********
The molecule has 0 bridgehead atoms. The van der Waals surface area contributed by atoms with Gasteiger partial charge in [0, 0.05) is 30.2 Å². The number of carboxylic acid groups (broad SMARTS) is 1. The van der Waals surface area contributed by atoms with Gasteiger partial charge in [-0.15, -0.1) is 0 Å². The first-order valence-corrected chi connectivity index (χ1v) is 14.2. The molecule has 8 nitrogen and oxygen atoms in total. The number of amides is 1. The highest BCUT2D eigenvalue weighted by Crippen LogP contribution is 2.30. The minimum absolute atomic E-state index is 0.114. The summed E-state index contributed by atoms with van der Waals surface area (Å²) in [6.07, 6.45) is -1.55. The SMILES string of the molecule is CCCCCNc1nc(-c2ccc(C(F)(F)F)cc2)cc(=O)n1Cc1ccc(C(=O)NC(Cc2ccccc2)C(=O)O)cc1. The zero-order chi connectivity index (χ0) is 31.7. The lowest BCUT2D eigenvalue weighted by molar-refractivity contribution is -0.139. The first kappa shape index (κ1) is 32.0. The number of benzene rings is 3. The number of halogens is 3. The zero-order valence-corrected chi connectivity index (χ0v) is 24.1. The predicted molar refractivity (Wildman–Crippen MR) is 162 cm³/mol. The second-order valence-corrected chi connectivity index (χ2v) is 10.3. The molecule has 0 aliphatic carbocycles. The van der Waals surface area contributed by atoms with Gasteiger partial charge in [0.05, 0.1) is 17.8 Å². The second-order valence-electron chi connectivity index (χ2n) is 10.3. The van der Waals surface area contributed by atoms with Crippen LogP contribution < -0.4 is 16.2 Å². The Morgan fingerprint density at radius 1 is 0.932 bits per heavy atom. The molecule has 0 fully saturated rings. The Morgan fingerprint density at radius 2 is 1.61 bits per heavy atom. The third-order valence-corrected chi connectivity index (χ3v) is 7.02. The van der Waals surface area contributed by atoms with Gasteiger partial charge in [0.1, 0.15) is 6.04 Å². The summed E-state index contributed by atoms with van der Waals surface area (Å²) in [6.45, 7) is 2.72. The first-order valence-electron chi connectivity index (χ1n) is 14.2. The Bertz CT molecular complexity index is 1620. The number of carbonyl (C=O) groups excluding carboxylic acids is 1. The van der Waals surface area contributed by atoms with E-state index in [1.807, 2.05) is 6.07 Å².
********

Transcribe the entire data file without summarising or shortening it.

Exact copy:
The molecule has 0 bridgehead atoms. The van der Waals surface area contributed by atoms with Gasteiger partial charge in [0, 0.05) is 30.2 Å². The number of carboxylic acid groups (broad SMARTS) is 1. The van der Waals surface area contributed by atoms with Gasteiger partial charge in [-0.15, -0.1) is 0 Å². The first-order valence-corrected chi connectivity index (χ1v) is 14.2. The molecule has 8 nitrogen and oxygen atoms in total. The number of amides is 1. The highest BCUT2D eigenvalue weighted by Crippen LogP contribution is 2.30. The minimum absolute atomic E-state index is 0.114. The summed E-state index contributed by atoms with van der Waals surface area (Å²) in [6.07, 6.45) is -1.55. The SMILES string of the molecule is CCCCCNc1nc(-c2ccc(C(F)(F)F)cc2)cc(=O)n1Cc1ccc(C(=O)NC(Cc2ccccc2)C(=O)O)cc1. The zero-order chi connectivity index (χ0) is 31.7. The lowest BCUT2D eigenvalue weighted by molar-refractivity contribution is -0.139. The first kappa shape index (κ1) is 32.0. The number of benzene rings is 3. The number of halogens is 3. The zero-order valence-corrected chi connectivity index (χ0v) is 24.1. The predicted molar refractivity (Wildman–Crippen MR) is 162 cm³/mol. The second-order valence-corrected chi connectivity index (χ2v) is 10.3. The molecule has 0 aliphatic carbocycles. The van der Waals surface area contributed by atoms with Gasteiger partial charge in [0.05, 0.1) is 17.8 Å². The second-order valence-electron chi connectivity index (χ2n) is 10.3. The van der Waals surface area contributed by atoms with Crippen LogP contribution < -0.4 is 16.2 Å². The Morgan fingerprint density at radius 1 is 0.932 bits per heavy atom. The molecule has 0 fully saturated rings. The Morgan fingerprint density at radius 2 is 1.61 bits per heavy atom. The third-order valence-corrected chi connectivity index (χ3v) is 7.02. The van der Waals surface area contributed by atoms with Gasteiger partial charge in [0.1, 0.15) is 6.04 Å². The summed E-state index contributed by atoms with van der Waals surface area (Å²) in [6.45, 7) is 2.72. The first-order valence-electron chi connectivity index (χ1n) is 14.2. The Bertz CT molecular complexity index is 1620. The number of carbonyl (C=O) groups excluding carboxylic acids is 1. The van der Waals surface area contributed by atoms with E-state index in [1.807, 2.05) is 6.07 Å².